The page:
Why Inexperienced Investors Think They Can Raise a Million Dollars in Real Estate

A few months ago while on vacation in Hawaii, my wife Suzi and I had just sat down for breakfast at one of our favorite restaurants. As we were perusing our menus, a man walked by our table talking on his cell phone and was seated at a table nearby. I saw him but thought nothing of it. Suzi, without even looking up from her menu, immediately recognized the man’s voice and looked up with wide eyes and whispered to me, “Oh my gosh, that’s Magic Johnson!”

I’m not good with faces and names, and I don’t follow sports except NASCAR, so my failure to recognize one of the most recognizable sports figures of all time sitting just feet from me comes as no surprise to me. It’s also not surprising that Suzi would recognize him without even looking; she can pick out anybody from anywhere, and she’s been a sports fan her whole life.

Would you recognize a good deal if it were right in front of you?

I get asked a lot about how to raise money to buy apartment buildings. The question usually goes something like this: “I found a great deal on an apartment building. I don’t have the money so how can I raise a million dollars to buy it?” I ask about their previous experience in multifamily. “I don’t have any experience, but I found this really great deal…”

Ugh.

Here is the problem. I don’t follow basketball, and thus I didn’t recognize the most famous basketball player of all time right in front of me. If you have no multifamily experience, chances are that you wouldn’t recognize a great deal if it was seven feet tall. When you have reached a certain experience level, you will know a good deal instinctively, just like my wife can recognize a famous person without even looking up from her menu.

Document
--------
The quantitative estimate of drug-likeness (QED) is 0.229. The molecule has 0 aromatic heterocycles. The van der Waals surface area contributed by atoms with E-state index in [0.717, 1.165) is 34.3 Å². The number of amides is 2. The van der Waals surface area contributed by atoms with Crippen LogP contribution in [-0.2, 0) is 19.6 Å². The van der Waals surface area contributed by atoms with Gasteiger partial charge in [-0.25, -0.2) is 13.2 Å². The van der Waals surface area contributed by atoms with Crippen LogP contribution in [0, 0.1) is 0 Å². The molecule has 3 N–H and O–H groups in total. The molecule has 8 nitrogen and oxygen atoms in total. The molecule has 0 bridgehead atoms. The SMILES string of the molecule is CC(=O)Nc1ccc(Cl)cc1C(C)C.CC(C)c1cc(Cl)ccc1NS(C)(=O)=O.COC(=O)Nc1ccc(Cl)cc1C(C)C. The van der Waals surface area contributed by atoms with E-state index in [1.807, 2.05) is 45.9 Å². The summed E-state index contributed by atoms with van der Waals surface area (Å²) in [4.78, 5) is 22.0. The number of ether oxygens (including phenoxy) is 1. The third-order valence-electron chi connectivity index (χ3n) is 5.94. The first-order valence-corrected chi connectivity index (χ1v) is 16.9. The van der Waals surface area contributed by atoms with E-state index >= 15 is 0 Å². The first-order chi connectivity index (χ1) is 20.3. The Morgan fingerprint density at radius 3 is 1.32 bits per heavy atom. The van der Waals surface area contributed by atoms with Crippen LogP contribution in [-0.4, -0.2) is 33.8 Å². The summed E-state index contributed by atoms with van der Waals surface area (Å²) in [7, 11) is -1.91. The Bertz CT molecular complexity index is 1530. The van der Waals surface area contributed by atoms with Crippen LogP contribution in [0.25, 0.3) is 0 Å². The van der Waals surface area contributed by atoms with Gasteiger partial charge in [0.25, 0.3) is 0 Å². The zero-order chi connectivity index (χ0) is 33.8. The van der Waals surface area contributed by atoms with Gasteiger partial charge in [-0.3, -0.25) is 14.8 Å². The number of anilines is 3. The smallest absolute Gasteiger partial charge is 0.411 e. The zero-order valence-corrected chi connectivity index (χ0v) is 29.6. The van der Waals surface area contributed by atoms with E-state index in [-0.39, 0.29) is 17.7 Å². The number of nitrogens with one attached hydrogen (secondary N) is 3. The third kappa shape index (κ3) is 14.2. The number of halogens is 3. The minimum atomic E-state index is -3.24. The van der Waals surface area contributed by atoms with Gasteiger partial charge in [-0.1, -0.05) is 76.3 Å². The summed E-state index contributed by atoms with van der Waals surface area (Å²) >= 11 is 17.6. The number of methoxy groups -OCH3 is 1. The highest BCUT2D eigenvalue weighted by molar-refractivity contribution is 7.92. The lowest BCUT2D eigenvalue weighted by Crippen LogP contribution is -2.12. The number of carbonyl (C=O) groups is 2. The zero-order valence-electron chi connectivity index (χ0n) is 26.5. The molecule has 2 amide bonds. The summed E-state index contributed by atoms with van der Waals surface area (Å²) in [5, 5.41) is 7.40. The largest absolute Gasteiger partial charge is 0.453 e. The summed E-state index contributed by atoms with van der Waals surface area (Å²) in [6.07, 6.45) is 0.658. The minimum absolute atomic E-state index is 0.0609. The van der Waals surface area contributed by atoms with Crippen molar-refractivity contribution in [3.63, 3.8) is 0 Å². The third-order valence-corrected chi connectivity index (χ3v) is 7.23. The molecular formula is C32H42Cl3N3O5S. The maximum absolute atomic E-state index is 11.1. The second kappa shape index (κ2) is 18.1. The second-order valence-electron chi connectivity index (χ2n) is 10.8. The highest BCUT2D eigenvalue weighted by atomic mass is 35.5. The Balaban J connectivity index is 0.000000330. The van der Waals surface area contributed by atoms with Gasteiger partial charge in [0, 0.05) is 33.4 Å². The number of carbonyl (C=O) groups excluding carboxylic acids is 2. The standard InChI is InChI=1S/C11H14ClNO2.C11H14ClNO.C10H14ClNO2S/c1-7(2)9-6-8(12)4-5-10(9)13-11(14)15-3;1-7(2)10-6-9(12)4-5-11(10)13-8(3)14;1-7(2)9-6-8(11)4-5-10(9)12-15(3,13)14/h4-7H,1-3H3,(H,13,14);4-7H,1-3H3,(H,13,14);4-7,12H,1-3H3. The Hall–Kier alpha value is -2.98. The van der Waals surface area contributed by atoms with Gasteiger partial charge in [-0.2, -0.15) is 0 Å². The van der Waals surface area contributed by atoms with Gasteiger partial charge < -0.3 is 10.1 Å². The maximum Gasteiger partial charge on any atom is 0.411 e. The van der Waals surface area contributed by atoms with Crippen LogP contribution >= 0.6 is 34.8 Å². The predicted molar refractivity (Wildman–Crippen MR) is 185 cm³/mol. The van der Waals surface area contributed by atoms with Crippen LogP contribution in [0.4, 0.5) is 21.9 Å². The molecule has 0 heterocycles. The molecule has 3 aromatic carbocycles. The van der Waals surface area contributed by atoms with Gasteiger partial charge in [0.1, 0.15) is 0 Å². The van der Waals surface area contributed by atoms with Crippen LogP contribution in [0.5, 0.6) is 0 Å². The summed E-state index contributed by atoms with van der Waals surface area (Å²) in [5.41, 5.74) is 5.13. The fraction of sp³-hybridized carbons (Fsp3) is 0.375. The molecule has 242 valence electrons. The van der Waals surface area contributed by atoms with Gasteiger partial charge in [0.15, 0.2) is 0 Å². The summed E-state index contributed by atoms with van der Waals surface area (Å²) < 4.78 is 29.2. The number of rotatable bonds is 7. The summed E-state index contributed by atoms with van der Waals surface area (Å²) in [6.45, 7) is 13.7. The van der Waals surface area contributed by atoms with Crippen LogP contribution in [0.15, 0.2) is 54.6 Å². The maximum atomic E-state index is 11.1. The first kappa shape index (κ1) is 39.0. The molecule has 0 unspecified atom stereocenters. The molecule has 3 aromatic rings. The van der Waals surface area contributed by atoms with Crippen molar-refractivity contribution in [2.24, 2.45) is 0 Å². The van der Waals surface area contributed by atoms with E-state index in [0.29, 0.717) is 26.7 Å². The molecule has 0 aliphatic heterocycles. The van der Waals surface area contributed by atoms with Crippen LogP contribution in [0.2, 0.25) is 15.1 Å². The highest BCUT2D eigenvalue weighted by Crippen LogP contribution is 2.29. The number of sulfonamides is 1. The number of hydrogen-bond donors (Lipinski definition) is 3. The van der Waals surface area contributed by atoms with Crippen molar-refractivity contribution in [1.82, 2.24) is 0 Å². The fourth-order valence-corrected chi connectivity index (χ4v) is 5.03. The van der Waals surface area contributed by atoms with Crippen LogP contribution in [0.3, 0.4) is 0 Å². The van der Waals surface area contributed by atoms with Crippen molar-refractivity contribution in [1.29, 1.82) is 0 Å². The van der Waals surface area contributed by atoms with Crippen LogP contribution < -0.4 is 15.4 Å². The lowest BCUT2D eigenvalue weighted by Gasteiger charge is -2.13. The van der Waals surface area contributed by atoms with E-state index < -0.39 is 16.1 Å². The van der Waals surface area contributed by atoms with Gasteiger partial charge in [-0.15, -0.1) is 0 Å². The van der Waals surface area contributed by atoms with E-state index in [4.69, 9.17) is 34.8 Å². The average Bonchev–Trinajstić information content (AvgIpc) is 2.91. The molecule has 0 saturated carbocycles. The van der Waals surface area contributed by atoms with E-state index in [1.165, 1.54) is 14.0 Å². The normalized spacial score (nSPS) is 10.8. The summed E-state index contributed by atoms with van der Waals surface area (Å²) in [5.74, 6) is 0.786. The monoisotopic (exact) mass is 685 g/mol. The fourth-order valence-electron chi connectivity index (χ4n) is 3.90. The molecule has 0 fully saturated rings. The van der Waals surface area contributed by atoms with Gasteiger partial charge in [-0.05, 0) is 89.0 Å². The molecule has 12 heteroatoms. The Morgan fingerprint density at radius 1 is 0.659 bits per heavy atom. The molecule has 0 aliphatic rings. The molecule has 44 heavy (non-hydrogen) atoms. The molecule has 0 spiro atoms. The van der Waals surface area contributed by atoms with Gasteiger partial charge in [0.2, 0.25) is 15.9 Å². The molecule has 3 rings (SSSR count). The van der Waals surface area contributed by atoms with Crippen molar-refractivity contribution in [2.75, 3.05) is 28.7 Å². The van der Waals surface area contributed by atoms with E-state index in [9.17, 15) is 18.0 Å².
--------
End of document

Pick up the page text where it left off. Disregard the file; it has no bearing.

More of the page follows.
Cut your teeth before your investors cut a check.

It is easy to think that you know everything there is to know and have learned everything there is to learn, but the truth is that every year you will be proven wrong when you realize how much better you are at what you do than you were the year before. This is why organic growth is the key to long-term success. As you get better at investing in real estate and after you’ve made your mistakes, you can grow into larger deals in a safer manner. Going too big too soon means you’ll make your mistakes on larger deals, where they will cause you (and perhaps your investors) greater injury. So my advice is to mess up small so you can grow big.

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